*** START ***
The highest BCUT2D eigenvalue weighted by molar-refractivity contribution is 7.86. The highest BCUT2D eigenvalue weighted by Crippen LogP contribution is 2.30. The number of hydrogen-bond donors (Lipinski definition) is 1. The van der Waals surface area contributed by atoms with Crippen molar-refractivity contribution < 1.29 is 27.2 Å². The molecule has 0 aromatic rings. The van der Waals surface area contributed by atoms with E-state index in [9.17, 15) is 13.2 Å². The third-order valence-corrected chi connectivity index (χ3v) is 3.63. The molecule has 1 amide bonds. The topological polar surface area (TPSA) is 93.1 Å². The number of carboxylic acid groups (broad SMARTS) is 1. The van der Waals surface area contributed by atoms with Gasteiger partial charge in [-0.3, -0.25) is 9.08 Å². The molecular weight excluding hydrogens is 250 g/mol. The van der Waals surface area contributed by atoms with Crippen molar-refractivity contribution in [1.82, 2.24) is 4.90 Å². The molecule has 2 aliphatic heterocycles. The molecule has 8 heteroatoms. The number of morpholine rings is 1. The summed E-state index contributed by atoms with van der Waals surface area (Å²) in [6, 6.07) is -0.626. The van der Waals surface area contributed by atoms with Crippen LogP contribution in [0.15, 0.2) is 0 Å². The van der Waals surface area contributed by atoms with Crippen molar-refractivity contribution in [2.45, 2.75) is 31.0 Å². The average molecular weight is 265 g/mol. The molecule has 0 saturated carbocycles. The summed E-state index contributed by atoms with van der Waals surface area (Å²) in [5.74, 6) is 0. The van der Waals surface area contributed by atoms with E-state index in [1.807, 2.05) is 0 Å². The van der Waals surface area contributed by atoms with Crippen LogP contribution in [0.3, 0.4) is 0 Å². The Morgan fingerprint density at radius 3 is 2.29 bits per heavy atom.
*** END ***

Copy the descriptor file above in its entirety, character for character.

The highest BCUT2D eigenvalue weighted by molar-refractivity contribution is 7.86. The highest BCUT2D eigenvalue weighted by Crippen LogP contribution is 2.30. The number of hydrogen-bond donors (Lipinski definition) is 1. The van der Waals surface area contributed by atoms with Crippen molar-refractivity contribution < 1.29 is 27.2 Å². The molecule has 0 aromatic rings. The van der Waals surface area contributed by atoms with E-state index in [9.17, 15) is 13.2 Å². The third-order valence-corrected chi connectivity index (χ3v) is 3.63. The molecule has 1 amide bonds. The topological polar surface area (TPSA) is 93.1 Å². The number of carboxylic acid groups (broad SMARTS) is 1. The van der Waals surface area contributed by atoms with Gasteiger partial charge in [-0.3, -0.25) is 9.08 Å². The molecular weight excluding hydrogens is 250 g/mol. The van der Waals surface area contributed by atoms with Crippen molar-refractivity contribution in [1.82, 2.24) is 4.90 Å². The molecule has 2 aliphatic heterocycles. The molecule has 8 heteroatoms. The number of morpholine rings is 1. The summed E-state index contributed by atoms with van der Waals surface area (Å²) in [6, 6.07) is -0.626. The van der Waals surface area contributed by atoms with Crippen LogP contribution in [0.15, 0.2) is 0 Å². The van der Waals surface area contributed by atoms with Crippen molar-refractivity contribution in [2.45, 2.75) is 31.0 Å². The average molecular weight is 265 g/mol. The molecule has 0 saturated carbocycles. The summed E-state index contributed by atoms with van der Waals surface area (Å²) in [5.74, 6) is 0. The van der Waals surface area contributed by atoms with E-state index in [1.807, 2.05) is 0 Å². The van der Waals surface area contributed by atoms with Crippen LogP contribution in [0.3, 0.4) is 0 Å². The Morgan fingerprint density at radius 3 is 2.29 bits per heavy atom.